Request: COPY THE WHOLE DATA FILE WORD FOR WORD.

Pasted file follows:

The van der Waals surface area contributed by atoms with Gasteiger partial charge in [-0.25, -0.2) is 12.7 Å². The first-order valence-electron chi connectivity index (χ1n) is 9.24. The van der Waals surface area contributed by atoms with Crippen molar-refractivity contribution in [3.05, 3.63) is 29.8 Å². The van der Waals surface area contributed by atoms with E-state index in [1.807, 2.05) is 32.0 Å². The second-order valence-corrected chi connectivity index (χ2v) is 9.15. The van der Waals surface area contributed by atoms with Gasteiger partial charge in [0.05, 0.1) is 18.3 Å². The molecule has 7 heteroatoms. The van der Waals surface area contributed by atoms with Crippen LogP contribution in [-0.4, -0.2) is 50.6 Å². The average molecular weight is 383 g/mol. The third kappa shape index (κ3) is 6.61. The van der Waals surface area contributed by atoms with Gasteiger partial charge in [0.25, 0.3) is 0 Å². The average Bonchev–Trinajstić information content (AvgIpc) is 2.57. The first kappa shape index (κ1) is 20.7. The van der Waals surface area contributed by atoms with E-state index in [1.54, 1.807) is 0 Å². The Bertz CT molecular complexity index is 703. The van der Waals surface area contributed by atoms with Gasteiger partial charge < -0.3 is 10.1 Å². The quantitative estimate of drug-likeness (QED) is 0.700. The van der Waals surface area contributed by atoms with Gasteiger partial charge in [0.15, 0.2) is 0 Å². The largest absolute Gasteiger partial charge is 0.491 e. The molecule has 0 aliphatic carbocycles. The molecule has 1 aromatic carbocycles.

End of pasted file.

The van der Waals surface area contributed by atoms with Gasteiger partial charge in [-0.25, -0.2) is 12.7 Å². The first-order valence-electron chi connectivity index (χ1n) is 9.24. The van der Waals surface area contributed by atoms with Crippen molar-refractivity contribution in [3.05, 3.63) is 29.8 Å². The van der Waals surface area contributed by atoms with E-state index in [1.807, 2.05) is 32.0 Å². The second-order valence-corrected chi connectivity index (χ2v) is 9.15. The van der Waals surface area contributed by atoms with Gasteiger partial charge in [0.05, 0.1) is 18.3 Å². The molecule has 7 heteroatoms. The van der Waals surface area contributed by atoms with Crippen LogP contribution in [-0.4, -0.2) is 50.6 Å². The average molecular weight is 383 g/mol. The third kappa shape index (κ3) is 6.61. The van der Waals surface area contributed by atoms with Gasteiger partial charge in [0.25, 0.3) is 0 Å². The average Bonchev–Trinajstić information content (AvgIpc) is 2.57. The first kappa shape index (κ1) is 20.7. The van der Waals surface area contributed by atoms with E-state index in [1.54, 1.807) is 0 Å². The Bertz CT molecular complexity index is 703. The van der Waals surface area contributed by atoms with Gasteiger partial charge < -0.3 is 10.1 Å². The quantitative estimate of drug-likeness (QED) is 0.700. The van der Waals surface area contributed by atoms with Gasteiger partial charge in [0.15, 0.2) is 0 Å². The largest absolute Gasteiger partial charge is 0.491 e. The molecule has 0 aliphatic carbocycles. The molecule has 1 aromatic carbocycles.